Though others won, no-one else had the consistency to produce a title challenge - not that Watkins Glen victor Ryan Hunter-Reay was ever expected to do so with Rahal-Letterman Racing, whose fortunes had stagnated prior to the American's mid-2007 arrival.
Hunter-Reay snapped at the big three teams' heels at every type of circuit, and could have won at Texas too but for a late crash with Andretti. He didn't have the equipment for a championship bid this year, but proved he has ample ability.
As did Ryan Briscoe, once he had got over an error-strewn start to his Penske career. Taking Patrick out in the Indy pit lane was Briscoe's nadir, but also his turning point, for he bounced back superbly to win the next race at Milwaukee. Another victory followed at Lexington, and he proved to be more than a match for teammate Castroneves as he climbed from a dismal 19th place in the standings post-Indianapolis to finish the year in fifth.
The late unification meant a swathe of talented drivers and teams began 2008 knowing the title was out of the question, but the Champ Car converts proved their class in adversity.
Newman/Haas/Lanigan won with Graham Rahal at St Pete and Justin Wilson in Detroit, while Rahal was the first of the newcomers to get amongst the leaders on the ovals, where his regular crashes didn't detract from his speed. Wilson was generally less comfortable with oval racing, although his ninth place at Kansas was one of the drives of the season given his inexperience at the time.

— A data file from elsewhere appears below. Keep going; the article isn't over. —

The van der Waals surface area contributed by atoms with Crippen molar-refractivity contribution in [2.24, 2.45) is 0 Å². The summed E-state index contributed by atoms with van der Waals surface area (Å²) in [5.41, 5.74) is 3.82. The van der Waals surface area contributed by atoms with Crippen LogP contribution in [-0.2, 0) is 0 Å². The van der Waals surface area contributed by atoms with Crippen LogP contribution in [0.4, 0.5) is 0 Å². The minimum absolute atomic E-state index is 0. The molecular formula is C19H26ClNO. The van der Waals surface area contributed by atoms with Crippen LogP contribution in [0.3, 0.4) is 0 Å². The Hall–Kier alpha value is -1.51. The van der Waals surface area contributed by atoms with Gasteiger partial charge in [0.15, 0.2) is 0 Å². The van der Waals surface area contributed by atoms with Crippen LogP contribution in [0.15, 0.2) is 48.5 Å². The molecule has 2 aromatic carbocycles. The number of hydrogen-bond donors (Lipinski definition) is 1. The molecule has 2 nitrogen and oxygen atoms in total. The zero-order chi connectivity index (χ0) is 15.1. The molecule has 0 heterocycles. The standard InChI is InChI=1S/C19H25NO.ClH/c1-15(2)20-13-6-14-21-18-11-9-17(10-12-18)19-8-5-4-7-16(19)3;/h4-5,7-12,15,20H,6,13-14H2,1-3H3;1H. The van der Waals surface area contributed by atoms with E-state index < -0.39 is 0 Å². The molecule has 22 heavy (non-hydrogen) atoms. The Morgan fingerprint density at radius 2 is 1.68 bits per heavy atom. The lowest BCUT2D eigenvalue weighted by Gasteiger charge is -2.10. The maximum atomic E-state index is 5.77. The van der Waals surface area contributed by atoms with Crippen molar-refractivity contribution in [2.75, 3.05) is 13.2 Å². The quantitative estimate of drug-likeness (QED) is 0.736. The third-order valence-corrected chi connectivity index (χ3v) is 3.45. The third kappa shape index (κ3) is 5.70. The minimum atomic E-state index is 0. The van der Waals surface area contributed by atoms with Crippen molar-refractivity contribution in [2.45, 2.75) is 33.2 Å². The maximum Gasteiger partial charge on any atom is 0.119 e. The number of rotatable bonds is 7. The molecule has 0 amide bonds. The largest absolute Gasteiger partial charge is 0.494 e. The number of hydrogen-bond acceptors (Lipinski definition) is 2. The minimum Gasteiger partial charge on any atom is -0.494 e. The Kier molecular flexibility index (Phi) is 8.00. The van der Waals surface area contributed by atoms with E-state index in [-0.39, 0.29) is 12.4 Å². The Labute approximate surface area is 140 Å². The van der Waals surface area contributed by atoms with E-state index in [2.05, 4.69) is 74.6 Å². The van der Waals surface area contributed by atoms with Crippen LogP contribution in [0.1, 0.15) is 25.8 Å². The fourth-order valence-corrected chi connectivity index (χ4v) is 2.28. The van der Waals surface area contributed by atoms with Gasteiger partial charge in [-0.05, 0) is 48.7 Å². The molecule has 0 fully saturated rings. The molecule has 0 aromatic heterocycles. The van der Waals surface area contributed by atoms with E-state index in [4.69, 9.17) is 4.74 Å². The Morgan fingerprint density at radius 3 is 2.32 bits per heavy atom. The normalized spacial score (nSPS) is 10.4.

KV Racing teammates Will Power and Oriol Servia at Mid-Ohio © LAT
On raw pace, KV Racing were often the fastest transition squad, but sustaining that speed on race day and avoiding errors or failures proved harder, so neither Will Power nor Oriol Servia reached the podium.
The change of series stretched even mighty Newman/Haas/Lanigan to its limits, yet the smaller Champ Car teams also impressed.
Sponsorship problems hurt Conquest Racing after a strong start, with the very promising Franck Perera forced to depart and Alex Tagliani arriving too late to turn things around this year.
Bruno Junqueira had some outstanding days for Dale Coyne (particularly Indy qualifying and his charge from the back in Detroit), and his extremely inexperienced teammate Mario Moraes also shone as the year progressed, although too many eye-catching performances ended in crashes.
That also applied to HVM's EJ Viso. The spectacular Venezuelan has some rough edges to attend to - many veterans found going wheel-to-wheel with him a hair-raising experience - but his potential is huge.